Networked control system
A Networked Control System (NCS) is a control system wherein the control loops are closed through a communication network. The defining feature of an NCS is that control and feedback signals are exchanged among the system's components in the form of information packages through a network.
The functionality of a typical NCS is established by the use of four basic elements:
- Sensors, to acquire information,
- Controllers, to provide decision and commands,
- Actuators, to perform the control commands and
- Communication network, to enable exchange of information.
The most important feature of an NCS is that it connects cyberspace to physical space enabling the execution of several tasks from long distance. In addition, NCSs eliminate unnecessary wiring reducing the complexity and the overall cost in designing and implementing the control systems. They can also be easily modified or upgraded by adding sensors, actuators, and controllers to them with relatively low cost and no major change in their structure. Furthermore, featuring efficient sharing of data between their controllers, NCSs are able to easily fuse global information to make intelligent decisions over large physical spaces.
Their potential applications are numerous and cover a wide range of industries, such as space and terrestrial exploration, access in hazardous environments, factory automation, remote diagnostics and troubleshooting, experimental facilities, domestic robots, aircraft, automobiles, manufacturing plant monitoring, nursing homes and tele-operations. While the potential applications of NCSs are numerous, the proven applications are few, and the real opportunity in the area of NCSs is in developing real-world applications that realize the area's potential.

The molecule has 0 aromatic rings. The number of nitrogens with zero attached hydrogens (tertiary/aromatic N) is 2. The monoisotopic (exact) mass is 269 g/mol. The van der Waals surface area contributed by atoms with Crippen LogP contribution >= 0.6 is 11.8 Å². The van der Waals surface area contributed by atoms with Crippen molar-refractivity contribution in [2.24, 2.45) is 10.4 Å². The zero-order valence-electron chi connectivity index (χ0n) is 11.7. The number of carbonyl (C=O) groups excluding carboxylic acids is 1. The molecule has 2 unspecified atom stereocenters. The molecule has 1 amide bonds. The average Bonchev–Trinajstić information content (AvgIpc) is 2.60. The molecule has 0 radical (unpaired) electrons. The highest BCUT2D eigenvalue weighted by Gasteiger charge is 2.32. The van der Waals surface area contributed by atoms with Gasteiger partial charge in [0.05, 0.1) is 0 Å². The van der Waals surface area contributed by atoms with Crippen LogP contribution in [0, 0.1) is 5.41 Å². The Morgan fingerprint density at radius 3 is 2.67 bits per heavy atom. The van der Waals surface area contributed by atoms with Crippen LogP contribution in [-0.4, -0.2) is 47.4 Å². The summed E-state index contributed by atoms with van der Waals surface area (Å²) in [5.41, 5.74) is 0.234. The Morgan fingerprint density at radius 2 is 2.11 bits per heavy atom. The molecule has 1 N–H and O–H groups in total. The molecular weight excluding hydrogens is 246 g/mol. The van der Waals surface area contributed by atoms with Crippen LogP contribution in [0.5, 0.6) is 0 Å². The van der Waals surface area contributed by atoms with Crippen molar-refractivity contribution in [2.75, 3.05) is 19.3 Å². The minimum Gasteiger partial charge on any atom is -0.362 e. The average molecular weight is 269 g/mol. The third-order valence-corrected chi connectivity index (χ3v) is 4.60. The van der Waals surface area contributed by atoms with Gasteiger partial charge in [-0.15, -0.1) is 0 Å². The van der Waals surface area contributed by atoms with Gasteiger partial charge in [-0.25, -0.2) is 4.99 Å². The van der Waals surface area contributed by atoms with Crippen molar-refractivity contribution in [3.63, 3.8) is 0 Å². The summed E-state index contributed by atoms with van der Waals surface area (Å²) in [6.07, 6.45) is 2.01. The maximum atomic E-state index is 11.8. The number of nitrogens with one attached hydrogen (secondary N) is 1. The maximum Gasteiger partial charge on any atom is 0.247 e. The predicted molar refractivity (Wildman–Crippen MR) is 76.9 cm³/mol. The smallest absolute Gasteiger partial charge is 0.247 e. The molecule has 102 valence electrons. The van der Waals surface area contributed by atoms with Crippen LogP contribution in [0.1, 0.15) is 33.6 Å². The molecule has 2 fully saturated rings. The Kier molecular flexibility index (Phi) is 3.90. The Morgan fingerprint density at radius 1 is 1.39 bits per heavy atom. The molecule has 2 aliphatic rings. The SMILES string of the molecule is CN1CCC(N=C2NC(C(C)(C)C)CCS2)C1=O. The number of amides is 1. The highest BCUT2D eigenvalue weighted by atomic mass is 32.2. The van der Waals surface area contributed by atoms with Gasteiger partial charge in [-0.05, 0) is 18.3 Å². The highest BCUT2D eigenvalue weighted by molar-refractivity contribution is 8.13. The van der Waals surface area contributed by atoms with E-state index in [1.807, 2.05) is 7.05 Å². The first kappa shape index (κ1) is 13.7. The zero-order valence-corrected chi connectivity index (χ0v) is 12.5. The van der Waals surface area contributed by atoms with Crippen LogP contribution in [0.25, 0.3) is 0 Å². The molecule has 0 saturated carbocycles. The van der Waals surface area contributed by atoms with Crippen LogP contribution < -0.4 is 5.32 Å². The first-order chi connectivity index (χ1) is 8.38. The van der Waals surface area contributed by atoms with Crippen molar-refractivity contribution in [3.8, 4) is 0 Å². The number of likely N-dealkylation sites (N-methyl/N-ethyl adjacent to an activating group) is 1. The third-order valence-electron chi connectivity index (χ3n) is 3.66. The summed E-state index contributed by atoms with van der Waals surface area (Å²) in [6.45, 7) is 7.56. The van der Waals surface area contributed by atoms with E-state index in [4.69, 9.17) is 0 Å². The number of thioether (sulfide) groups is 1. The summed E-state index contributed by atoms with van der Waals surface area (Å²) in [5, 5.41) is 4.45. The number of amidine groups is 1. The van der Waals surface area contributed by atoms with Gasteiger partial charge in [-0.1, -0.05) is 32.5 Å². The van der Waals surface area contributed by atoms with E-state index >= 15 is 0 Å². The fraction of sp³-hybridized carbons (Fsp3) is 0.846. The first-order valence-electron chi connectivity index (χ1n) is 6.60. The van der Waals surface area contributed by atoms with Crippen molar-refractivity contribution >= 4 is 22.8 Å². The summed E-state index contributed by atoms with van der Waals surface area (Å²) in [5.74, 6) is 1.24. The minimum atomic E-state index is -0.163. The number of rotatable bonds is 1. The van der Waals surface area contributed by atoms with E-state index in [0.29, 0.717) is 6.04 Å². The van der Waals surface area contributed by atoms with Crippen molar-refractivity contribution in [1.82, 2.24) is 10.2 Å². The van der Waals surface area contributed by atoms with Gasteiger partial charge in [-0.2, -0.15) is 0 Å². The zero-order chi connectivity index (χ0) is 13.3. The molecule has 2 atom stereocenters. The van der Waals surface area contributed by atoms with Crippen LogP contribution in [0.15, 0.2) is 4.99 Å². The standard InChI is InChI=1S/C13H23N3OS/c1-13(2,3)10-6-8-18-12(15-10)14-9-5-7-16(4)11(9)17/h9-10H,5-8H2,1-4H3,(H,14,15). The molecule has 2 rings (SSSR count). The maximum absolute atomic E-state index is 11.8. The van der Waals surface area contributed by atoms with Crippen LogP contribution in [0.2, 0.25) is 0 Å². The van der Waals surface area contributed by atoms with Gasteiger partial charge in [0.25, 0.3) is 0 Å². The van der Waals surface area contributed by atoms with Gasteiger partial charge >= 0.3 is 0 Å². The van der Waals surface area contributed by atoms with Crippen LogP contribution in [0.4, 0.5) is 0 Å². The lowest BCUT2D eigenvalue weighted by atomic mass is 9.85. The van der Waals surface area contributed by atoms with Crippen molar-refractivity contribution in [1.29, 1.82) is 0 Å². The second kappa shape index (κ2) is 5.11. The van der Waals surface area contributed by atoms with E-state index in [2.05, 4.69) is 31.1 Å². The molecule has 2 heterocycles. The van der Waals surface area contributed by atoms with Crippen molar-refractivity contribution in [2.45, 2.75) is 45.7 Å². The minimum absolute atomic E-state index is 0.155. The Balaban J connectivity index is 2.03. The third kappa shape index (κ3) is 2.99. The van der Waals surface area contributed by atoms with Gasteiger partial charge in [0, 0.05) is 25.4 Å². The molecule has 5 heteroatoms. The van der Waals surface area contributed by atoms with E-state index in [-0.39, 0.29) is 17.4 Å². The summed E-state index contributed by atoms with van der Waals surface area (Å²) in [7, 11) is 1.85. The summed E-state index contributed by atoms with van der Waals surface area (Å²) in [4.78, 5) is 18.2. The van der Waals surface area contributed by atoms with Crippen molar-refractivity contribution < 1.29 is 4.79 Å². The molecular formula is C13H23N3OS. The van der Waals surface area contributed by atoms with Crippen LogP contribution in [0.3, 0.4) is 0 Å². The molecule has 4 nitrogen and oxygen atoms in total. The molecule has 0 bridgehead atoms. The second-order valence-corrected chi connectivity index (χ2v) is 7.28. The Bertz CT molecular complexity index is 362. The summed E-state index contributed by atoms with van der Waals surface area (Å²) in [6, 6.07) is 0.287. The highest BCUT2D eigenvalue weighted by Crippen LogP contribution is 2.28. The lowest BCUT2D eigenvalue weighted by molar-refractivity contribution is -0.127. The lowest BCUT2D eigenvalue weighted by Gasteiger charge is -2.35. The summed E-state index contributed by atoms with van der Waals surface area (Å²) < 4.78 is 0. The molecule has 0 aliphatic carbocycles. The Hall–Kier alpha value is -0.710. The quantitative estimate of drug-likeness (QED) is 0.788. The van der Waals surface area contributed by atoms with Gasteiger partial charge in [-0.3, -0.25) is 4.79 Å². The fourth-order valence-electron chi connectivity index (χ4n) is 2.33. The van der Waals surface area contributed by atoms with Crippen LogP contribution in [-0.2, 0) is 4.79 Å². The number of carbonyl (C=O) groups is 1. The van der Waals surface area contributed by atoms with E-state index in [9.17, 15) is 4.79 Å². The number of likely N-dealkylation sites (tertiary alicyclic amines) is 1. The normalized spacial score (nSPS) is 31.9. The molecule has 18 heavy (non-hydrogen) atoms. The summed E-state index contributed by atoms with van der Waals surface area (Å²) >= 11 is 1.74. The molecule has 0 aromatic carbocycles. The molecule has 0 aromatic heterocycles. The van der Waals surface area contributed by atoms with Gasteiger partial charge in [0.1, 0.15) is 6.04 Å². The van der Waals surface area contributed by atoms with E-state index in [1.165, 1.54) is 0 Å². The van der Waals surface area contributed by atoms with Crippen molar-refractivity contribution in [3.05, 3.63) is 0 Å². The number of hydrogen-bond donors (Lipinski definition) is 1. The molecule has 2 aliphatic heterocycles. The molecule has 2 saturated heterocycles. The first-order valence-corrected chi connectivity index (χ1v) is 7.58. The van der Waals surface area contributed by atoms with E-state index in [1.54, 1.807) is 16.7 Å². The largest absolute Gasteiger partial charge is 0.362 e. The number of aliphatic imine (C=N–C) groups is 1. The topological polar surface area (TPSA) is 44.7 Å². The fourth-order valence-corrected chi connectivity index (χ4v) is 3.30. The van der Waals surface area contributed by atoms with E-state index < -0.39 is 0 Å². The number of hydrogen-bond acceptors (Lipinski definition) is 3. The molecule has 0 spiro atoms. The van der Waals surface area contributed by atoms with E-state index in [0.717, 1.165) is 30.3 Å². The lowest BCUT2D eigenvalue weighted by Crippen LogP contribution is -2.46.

Types of communication networks
- Fieldbuses, e.g. CAN, LON etc.
- Wireless networks, e.g. Bluetooth or ZigBee or Zwave. The term Wireless Networked Control System (WNCS) is often used in this connection.
Problems and solutions
Advent and development of the Internet combined with the advantages provided by NCS attracted the interest of researchers around the globe. Along with the advantages, several challenges also emerged giving rise to many important research topics. New control strategies, kinematics of the actuators in the systems, reliability and security of communications, bandwidth allocation, development of data communication protocols, corresponding fault detection and fault tolerant control strategies, real-time information collection and efficient processing of sensors data are some of the relative topics studied in depth.
The insertion of the communication network in the feedback control loop makes the analysis and design of an NCS complex, since it imposes additional time delays in control loops or possibility of packages loss. Depending on the application, time-delays could impose severe degradation on the system performance.
To alleviate the time-delay effect, Y. Tipsuwan and M-Y. Chow, in ADAC Lab at North Carolina State University, proposed the Gain Scheduler Middleware (GSM) methodology and applied it in iSpace. S. Munir and W.J. Book (Georgia Institute of Technology) used a Smith predictor, a Kalman filter and an energy regulator to perform teleoperation through the Internet.
K.C. Lee, S. Lee and H.H. Lee used a genetic algorithm to design a controller used in a NCS. Many other researchers provided solutions using concepts from several control areas such as robust control, optimal stochastic control, model predictive control, fuzzy logic etc.
Moreover, a most critical and important issue surrounding the design of distributed NCSs with the successively increasing complexity is to meet the requirements on system reliability and dependability, while guaranteeing a high system performance over a wide operating range. This makes network based fault detection and diagnosis techniques, which are essential to monitor the system performance, receive more and more attention.
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